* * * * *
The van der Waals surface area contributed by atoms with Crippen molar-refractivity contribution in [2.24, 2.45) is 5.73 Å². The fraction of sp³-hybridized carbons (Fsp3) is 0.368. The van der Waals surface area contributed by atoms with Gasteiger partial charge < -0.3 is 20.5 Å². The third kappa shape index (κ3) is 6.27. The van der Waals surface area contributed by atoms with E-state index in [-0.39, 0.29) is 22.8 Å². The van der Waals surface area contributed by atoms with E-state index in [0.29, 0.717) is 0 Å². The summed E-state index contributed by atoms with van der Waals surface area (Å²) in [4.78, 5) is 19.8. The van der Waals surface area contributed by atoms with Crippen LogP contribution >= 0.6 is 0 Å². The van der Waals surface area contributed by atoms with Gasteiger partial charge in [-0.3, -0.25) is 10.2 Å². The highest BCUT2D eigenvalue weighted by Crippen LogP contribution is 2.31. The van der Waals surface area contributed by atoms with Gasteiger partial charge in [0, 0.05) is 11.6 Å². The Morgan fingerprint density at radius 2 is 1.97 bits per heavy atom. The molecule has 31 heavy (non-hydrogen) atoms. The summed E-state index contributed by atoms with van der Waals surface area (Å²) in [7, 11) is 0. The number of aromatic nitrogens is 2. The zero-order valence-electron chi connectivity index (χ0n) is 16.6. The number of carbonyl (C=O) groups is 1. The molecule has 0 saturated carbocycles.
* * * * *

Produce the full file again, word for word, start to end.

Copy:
The van der Waals surface area contributed by atoms with Crippen molar-refractivity contribution in [2.24, 2.45) is 5.73 Å². The fraction of sp³-hybridized carbons (Fsp3) is 0.368. The van der Waals surface area contributed by atoms with Gasteiger partial charge < -0.3 is 20.5 Å². The third kappa shape index (κ3) is 6.27. The van der Waals surface area contributed by atoms with E-state index in [-0.39, 0.29) is 22.8 Å². The van der Waals surface area contributed by atoms with E-state index in [0.29, 0.717) is 0 Å². The summed E-state index contributed by atoms with van der Waals surface area (Å²) in [4.78, 5) is 19.8. The van der Waals surface area contributed by atoms with Crippen LogP contribution >= 0.6 is 0 Å². The van der Waals surface area contributed by atoms with Gasteiger partial charge in [-0.3, -0.25) is 10.2 Å². The highest BCUT2D eigenvalue weighted by Crippen LogP contribution is 2.31. The van der Waals surface area contributed by atoms with Gasteiger partial charge in [0, 0.05) is 11.6 Å². The Morgan fingerprint density at radius 2 is 1.97 bits per heavy atom. The molecule has 31 heavy (non-hydrogen) atoms. The summed E-state index contributed by atoms with van der Waals surface area (Å²) in [7, 11) is 0. The number of aromatic nitrogens is 2. The zero-order valence-electron chi connectivity index (χ0n) is 16.6. The number of carbonyl (C=O) groups is 1. The molecule has 0 saturated carbocycles.